Reyes v. Horel et al

Filing 48

ORDER by Judge Hamilton denying 39 Motion to Dismiss (pjhlc1, COURT STAFF) (Filed on 10/2/2008)

Download PDF
1 2 3 4 5 6 7 8 9 10 GABRIEL R. REYES Plaintiff, v. ROBERT HOREL, et al., Defendants. _______________________________/ Defendants' motion to dismiss the claims asserted against defendants Maureen McLean, Acel K. Thacker, Nola Grannis, R. Floto, Joseph Kravitz, C. Gorospe, and James Edward Flowers pursuant to Federal Rule of Civil Procedure 12(b)(6), for failure to state a claim, came on for hearing before this court on September 24, 2008. Plaintiff Gabriel R. Reyes appeared by his counsel Manuel Alvarez, and defendants appeared by their counsel Deputy Attorney General Jay C. Russell. Having read the parties' papers and carefully considered their arguments and the relevant legal authority, and good cause appearing, the court hereby DENIES the motion. Plaintiff, a prisoner currently incarcerated at Pelican Bay State Prison, alleges a claim under 42 U.S.C. 1983 for failure to provide adequate medical care, in violation of the Eighth Amendment to the United States Constitution. Plaintiff names twelve defendants in the third amended complaint. Defendants now seek an order dismissing seven of those defendants McLean, Thacker, Grannis, Floto, Kraviktz, Gorospe, and Flowers for failure to state a claim. Defendants contend that the third amended complaint alleges that those seven defendants administratively reviewed the actions of other medical personnel, but pleads no facts showing that the seven defendants had any No. C 07-1449 PJH ORDER DENYING MOTION TO DISMISS UNITED STATES DISTRICT COURT NORTHERN DISTRICT OF CALIFORNIA United United States District Court 11 For the Northern District of California 12 13 14 15 16 17 18 19 20 21 22 23 24 25 26 27 28 1 2 3 4 5 6 7 8 9 10 personal involvement in the alleged deprivation of medical care. A motion to dismiss under Rule 12(b)(6) tests for the legal sufficiency of the claims alleged in the complaint. Ileto v. Glock, Inc., 349 F.3d 1191, 1199-1200 (9th Cir. 2003). To survive a motion to dismiss for failure to state a claim, a complaint generally must satisfy only the minimal notice pleading requirements of Federal Rule of Civil Procedure 8. Rule 8(a)(2) requires only that the complaint include a "short and plain statement of the claim showing that the pleader is entitled to relief." Fed. R. Civ. P. 8(a)(2). Specific facts are unnecessary the statement need only give the defendant "fair notice of the claim and the grounds upon which it rests." Erickson v. Pardus, 127 S.Ct. 2197, 2200 (2007) (citing Bell Atlantic Corp. v. Twombly, 127 S.Ct. 1955, 1964-65 (2007)). All allegations of material fact are taken as true. Erickson, 127 S.Ct. at 2200. However, the allegations in the complaint "must be enough to raise a right to relief above the speculative level." Bell Atlantic, 127 S.C. at 1965. A motion to dismiss should be granted if the complaint does not proffer enough facts to state a claim for relief that is plausible on its face. See id. at 1966-67. The court finds that the motion must be DENIED. Plaintiff's challenge is not to the administrative review process itself; rather, plaintiff claims that the defendants named in the third amended complaint were all, at a minimum, aware of his ongoing serious medical condition and deliberately indifferent to it. The court finds that plaintiff has stated sufficient facts to survive a 12(b)(6) motion. See Jett v. Penner, 439 F.3d 1091, 1098 (9th Cir. 2006) (that prisoner wrote to prison administrators asking for help with medical problem is sufficient to generate a genuine issue of material fact as to whether the administrators were deliberately indifferent in failing to act). United States District Court 11 For the Northern District of California 12 13 14 15 16 17 18 19 20 21 22 23 24 25 26 27 28 IT IS SO ORDERED. Dated: October 2, 2008 ______________________________ PHYLLIS J. HAMILTON United States District Judge 2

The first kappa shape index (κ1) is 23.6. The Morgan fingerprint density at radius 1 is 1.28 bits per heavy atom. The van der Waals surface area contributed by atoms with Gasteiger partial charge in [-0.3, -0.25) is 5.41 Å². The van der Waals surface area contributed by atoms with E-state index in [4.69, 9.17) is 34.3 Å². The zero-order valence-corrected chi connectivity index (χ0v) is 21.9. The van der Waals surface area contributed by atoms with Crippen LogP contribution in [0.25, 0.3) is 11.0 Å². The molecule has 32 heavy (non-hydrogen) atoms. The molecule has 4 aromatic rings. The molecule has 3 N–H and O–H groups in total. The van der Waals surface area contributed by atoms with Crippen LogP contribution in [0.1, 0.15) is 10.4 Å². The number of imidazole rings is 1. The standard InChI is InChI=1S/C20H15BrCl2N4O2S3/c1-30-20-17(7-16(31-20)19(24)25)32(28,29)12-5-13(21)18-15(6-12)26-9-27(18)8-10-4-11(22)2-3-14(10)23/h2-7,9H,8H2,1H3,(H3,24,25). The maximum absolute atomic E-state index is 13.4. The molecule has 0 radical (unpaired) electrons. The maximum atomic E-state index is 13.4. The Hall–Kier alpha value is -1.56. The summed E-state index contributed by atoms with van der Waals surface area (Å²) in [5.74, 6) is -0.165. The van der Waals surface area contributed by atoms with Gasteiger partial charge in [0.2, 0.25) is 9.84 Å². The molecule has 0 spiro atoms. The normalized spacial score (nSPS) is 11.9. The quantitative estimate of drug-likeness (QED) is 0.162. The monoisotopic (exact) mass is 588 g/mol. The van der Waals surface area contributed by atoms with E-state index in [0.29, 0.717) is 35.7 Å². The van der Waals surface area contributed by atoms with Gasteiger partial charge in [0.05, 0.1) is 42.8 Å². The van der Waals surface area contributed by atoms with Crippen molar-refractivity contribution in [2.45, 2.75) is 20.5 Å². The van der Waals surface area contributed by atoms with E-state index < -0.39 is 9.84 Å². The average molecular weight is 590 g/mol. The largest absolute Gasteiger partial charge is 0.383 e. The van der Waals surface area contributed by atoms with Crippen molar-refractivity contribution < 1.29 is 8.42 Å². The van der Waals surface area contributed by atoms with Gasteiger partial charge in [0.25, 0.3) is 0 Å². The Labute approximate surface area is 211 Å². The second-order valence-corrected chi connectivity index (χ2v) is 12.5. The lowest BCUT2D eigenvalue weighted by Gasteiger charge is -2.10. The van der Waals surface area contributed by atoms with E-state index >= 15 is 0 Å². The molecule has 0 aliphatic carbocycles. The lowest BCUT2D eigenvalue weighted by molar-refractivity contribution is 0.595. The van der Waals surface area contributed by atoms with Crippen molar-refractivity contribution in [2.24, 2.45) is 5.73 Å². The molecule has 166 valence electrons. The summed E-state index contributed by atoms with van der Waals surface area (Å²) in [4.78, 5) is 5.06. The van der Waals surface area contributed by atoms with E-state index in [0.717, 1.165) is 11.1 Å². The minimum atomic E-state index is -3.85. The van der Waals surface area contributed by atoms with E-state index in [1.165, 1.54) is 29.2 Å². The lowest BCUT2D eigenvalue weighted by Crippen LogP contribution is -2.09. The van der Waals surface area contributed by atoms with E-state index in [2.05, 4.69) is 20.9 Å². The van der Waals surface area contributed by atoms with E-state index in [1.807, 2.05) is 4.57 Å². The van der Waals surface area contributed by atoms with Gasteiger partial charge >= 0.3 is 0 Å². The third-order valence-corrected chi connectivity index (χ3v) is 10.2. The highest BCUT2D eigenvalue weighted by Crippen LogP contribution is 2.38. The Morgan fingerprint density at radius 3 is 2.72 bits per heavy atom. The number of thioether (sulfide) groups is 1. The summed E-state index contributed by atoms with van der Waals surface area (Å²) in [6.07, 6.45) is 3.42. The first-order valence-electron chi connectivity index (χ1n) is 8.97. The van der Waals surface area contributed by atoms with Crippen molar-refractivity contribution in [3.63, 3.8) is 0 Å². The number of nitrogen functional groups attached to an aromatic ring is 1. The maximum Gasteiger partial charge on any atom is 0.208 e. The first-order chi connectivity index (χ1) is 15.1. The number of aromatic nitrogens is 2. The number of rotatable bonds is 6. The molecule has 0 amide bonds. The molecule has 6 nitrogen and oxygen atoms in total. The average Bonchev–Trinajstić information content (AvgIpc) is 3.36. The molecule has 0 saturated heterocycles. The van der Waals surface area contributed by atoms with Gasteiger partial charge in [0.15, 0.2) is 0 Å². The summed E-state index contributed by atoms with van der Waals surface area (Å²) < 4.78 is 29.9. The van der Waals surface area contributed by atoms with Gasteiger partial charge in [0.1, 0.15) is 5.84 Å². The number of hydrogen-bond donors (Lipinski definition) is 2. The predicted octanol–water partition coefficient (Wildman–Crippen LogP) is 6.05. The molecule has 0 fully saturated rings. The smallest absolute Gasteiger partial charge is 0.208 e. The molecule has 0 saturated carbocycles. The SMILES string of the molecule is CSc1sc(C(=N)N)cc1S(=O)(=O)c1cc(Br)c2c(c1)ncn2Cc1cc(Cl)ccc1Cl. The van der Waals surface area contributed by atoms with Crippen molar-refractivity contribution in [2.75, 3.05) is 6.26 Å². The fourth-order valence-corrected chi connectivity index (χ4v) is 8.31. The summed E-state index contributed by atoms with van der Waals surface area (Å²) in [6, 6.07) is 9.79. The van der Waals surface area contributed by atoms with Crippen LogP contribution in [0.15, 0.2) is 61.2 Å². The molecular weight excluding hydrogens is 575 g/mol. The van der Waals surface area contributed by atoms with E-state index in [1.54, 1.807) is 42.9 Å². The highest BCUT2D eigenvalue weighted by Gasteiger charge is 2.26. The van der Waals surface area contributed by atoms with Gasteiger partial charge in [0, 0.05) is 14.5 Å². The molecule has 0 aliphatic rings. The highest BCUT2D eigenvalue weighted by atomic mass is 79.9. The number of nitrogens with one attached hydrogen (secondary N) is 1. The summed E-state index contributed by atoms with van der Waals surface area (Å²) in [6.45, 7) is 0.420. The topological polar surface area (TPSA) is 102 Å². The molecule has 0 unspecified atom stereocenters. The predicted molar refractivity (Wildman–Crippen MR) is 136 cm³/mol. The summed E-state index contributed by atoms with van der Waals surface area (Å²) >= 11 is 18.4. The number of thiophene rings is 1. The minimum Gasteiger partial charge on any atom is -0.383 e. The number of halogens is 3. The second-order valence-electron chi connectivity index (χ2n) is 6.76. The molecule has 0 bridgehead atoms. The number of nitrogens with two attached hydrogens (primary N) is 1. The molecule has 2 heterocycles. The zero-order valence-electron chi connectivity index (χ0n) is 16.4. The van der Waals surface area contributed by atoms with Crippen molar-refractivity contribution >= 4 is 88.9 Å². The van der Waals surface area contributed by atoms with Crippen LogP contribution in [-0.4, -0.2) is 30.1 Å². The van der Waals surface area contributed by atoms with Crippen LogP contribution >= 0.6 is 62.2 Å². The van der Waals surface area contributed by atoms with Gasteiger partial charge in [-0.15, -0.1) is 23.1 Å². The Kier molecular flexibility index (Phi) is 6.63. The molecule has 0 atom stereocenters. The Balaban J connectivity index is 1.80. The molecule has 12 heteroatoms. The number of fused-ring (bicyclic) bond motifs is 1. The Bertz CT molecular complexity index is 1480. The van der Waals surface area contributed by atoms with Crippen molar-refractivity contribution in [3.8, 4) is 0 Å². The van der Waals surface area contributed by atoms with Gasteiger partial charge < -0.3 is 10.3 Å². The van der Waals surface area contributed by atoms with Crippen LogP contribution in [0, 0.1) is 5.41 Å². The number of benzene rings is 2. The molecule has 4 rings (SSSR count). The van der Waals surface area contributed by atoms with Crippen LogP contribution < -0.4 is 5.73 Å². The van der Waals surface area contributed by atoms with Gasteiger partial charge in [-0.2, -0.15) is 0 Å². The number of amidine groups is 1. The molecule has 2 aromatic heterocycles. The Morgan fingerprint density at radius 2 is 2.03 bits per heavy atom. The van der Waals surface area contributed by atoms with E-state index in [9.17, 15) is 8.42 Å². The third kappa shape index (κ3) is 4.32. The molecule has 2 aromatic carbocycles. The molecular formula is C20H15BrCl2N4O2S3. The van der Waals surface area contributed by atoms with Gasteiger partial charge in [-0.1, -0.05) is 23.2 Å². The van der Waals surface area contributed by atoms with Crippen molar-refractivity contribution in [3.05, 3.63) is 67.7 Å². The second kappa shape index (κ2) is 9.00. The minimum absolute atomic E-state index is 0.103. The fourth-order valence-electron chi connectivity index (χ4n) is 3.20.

Disclaimer: Justia Dockets & Filings provides public litigation records from the federal appellate and district courts. These filings and docket sheets should not be considered findings of fact or liability, nor do they necessarily reflect the view of Justia.


Why Is My Information Online?